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I would like to apply for a ETA 601 visa but I'm not sure if I'm eligible or not.

I reviewed the eligibility at https://immi.homeaffairs.gov.au/visas/getting-a-visa/visa-listing/electronic-travel-authority-601#Eligibility

But this is what is confusing:

  • You must meet our character requirement. - I meet these requirements
  • If you have a criminal conviction in any country, you should apply for a Visitor visa (subclass 600) and provide evidence about your criminal convictions. - I do have a criminal conviction though.

Is the "should" saying that it's more likely for me to get a Visa though the 651 and that I can still apply or is it saying that I shouldn't apply?

The criminal conviction was:

  • a non-violent misdemeanor from 17 years ago.
  • 2 years probation
  • no jail time

I called Home Affairs and they said they could not advise.

At this point I leave for Australia in a few days. I don't have time to do the other visa process. I'm assuming that I need to at least answer "yes" to the question for the ETA application that I have been convicted of a crime?

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  • 2
    Should is typically used to indicate obligation, duty, or correctness. In this context it means must. I suspect that declaring your conviction (which you must do) will likely mean your ETA application gets declined.
    – Traveller
    Jan 30, 2023 at 20:30
  • @Traveller that seems like an answer!
    – mlc
    Jan 30, 2023 at 21:02
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    I risked it and answered "no", I was approved instantly which makes me think there wasn't any kind of look up. I guess I'll see how it goes when I arrive in two days. I update this so people can know the results.
    – evolvd
    Jan 30, 2023 at 22:24
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    @evolvd I take it you’ve never watched the ‘Australian Border Force’ tv series. And that you intend to make another false declaration on your Incoming Passenger Card on arrival abf.gov.au/entering-and-leaving-australia/crossing-the-border/…
    – Traveller
    Jan 30, 2023 at 22:36
  • lol no I have never watched that
    – evolvd
    Jan 31, 2023 at 23:55

2 Answers 2

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Turns out what I did was the correct way to go about it but only because I didn't realize that my conviction 15+ years ago was expunged. I got this information from calling the Consultant.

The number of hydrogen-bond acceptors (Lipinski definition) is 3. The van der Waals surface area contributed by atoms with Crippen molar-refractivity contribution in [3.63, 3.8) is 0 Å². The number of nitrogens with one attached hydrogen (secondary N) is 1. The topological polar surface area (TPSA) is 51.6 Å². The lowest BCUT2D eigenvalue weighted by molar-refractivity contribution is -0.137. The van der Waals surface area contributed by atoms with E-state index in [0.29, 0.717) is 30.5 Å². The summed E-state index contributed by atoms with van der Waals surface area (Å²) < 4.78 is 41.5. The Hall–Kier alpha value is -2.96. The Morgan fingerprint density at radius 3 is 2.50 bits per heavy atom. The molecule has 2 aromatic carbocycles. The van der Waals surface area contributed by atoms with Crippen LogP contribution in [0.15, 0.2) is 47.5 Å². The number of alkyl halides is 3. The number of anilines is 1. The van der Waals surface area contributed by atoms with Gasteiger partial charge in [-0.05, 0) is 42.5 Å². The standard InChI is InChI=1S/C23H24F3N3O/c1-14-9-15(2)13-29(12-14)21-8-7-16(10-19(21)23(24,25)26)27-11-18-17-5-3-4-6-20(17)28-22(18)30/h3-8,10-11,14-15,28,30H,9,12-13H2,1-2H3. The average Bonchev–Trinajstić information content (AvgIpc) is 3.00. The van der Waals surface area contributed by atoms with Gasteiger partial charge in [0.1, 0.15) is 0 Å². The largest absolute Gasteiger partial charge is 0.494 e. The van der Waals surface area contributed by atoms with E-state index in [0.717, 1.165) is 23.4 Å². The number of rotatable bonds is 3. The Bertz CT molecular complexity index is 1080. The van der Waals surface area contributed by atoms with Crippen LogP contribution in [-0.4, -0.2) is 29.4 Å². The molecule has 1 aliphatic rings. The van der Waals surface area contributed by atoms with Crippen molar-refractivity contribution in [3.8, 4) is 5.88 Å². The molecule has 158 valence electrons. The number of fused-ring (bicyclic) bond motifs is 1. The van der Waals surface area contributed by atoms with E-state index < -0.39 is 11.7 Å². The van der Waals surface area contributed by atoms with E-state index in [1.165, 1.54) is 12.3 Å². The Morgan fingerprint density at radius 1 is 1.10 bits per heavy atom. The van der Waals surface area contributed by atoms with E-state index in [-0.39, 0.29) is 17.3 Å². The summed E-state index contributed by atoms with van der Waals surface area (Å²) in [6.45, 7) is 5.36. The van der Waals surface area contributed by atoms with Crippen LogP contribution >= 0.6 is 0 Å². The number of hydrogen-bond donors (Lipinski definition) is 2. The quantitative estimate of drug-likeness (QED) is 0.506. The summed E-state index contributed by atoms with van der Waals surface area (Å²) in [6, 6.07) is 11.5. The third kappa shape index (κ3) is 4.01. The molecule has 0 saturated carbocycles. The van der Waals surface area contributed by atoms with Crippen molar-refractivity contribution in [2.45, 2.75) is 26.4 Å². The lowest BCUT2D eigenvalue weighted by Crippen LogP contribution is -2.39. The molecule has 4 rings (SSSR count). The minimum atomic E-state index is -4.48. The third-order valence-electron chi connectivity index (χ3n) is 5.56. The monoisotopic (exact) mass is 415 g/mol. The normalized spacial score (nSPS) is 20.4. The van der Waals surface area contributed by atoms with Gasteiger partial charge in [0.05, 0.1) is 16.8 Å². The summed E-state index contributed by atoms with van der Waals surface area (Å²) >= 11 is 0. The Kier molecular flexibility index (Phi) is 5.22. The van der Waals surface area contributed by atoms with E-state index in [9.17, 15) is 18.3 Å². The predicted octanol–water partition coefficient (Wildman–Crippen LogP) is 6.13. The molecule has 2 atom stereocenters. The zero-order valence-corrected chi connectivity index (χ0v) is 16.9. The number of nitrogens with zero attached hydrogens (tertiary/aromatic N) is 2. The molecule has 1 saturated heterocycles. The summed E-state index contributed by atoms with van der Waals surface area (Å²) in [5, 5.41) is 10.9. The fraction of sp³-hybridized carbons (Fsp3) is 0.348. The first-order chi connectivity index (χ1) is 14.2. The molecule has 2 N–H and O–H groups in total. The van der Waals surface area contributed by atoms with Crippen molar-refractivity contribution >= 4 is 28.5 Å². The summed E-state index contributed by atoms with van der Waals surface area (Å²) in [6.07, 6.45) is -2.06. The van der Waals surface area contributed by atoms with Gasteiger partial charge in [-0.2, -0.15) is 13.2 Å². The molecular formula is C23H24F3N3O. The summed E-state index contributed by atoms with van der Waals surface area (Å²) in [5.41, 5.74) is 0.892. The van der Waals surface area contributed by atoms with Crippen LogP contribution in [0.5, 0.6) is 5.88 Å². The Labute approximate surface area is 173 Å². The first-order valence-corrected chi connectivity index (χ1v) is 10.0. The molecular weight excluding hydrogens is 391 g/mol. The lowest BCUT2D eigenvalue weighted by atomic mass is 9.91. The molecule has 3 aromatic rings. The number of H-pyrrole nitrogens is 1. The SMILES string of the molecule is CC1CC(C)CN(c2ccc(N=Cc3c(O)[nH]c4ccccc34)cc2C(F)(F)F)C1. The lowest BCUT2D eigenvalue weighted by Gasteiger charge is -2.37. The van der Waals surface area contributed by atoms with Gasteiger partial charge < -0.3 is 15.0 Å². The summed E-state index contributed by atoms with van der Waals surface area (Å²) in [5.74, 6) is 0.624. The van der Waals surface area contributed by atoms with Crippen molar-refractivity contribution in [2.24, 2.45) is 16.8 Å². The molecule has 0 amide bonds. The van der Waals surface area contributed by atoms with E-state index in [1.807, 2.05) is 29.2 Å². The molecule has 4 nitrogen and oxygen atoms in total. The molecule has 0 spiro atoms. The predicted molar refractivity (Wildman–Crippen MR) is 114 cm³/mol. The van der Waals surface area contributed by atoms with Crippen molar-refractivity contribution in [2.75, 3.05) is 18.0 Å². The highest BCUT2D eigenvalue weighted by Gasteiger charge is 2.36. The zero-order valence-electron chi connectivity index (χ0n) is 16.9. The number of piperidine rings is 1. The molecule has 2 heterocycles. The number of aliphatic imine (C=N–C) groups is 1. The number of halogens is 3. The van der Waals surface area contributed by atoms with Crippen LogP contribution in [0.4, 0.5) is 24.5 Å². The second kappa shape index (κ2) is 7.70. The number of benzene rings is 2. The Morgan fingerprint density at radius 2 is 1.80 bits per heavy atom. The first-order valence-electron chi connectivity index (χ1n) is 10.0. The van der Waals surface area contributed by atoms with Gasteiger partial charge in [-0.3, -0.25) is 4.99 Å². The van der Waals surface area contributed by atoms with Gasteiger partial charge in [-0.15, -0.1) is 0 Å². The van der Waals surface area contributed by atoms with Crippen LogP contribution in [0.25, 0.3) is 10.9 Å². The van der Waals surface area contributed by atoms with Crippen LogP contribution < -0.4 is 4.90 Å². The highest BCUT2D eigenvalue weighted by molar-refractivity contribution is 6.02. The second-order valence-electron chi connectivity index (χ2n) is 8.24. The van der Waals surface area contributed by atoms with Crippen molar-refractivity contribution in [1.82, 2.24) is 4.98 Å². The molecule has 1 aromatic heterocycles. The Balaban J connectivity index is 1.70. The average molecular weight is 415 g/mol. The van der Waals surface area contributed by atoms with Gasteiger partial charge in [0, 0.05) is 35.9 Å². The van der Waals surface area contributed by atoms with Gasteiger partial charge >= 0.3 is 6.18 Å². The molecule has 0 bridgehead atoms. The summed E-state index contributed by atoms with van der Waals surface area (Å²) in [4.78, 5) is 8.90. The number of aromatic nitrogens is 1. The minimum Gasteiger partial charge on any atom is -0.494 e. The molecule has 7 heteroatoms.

If I would have said yes it would have automatically denied that visa.

Hope this helps someone in the future.

Edit:

Adding this edit from Sydney! Getting through customs was super smooth. If I would have entered yes to having a conviction I wouldn’t have been able to come on this trip so pretty happy with how it turned out.

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    Who or what is "the Consultant" ? How does that person or entity know your conviction was expunged? Feb 1, 2023 at 0:08
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    Does that mean you’ve arrived in Australia and were allowed to enter the country? Or do you just have an ETA that allows you to travel to Australia but does not guarantee entry?
    – Traveller
    Feb 1, 2023 at 8:04
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    @Traveller No visa or ETA can "guarantee" entry, that decision is always made at the border. It just lets you board the plane. Feb 1, 2023 at 11:03
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    @lambshaanxy I’m aware of that. Not sure the OP understands it though
    – Traveller
    Feb 1, 2023 at 11:24
  • @Traveller yeah I got in today
    – evolvd
    Feb 4, 2023 at 6:47
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Do NOT try to circumvent visa requirements by lying on your application. And that includes lying about not having a criminal conviction on your ETA application.

You may get away with it but it's a crime and at the very least can lead to you being turned back at the border, more likely it'll lead to you not just being turned back but being banned from entry for several years.

As you should be, obviously. A regular visa application would (if you're truthful that indeed it was a non-violent crime and just some probation a long time ago, but why should we trust you now that you've already admitted to lying on your ETA application?) in your case probably have been approved, but you closed that avenue.

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    The OP may get away with this BUT has forever locked themselves in to a false declaration as far as Australian Immigration is concerned. If they attract the attention of the authorities for any reason during their stay, or they ever intend to apply for any kind of Australian visa that requires proof of not having a criminal conviction, making a false declaration will come back to haunt them
    – Traveller
    Jan 31, 2023 at 9:25
  • @Traveller correct, that's the long term implication that can come to haunt him on any future attempt to visit Australia (or even during his current visit if he happens to attract the attention of the police, even for something small like being in the wrong place at the wrong time and becoming involved in a crime by someone else).
    – jwenting
    Jan 31, 2023 at 10:23
  • However there may be cases where you have a conviction but can still answer no, depending on the precise rules.
    – Stuart F
    Feb 7, 2023 at 13:28

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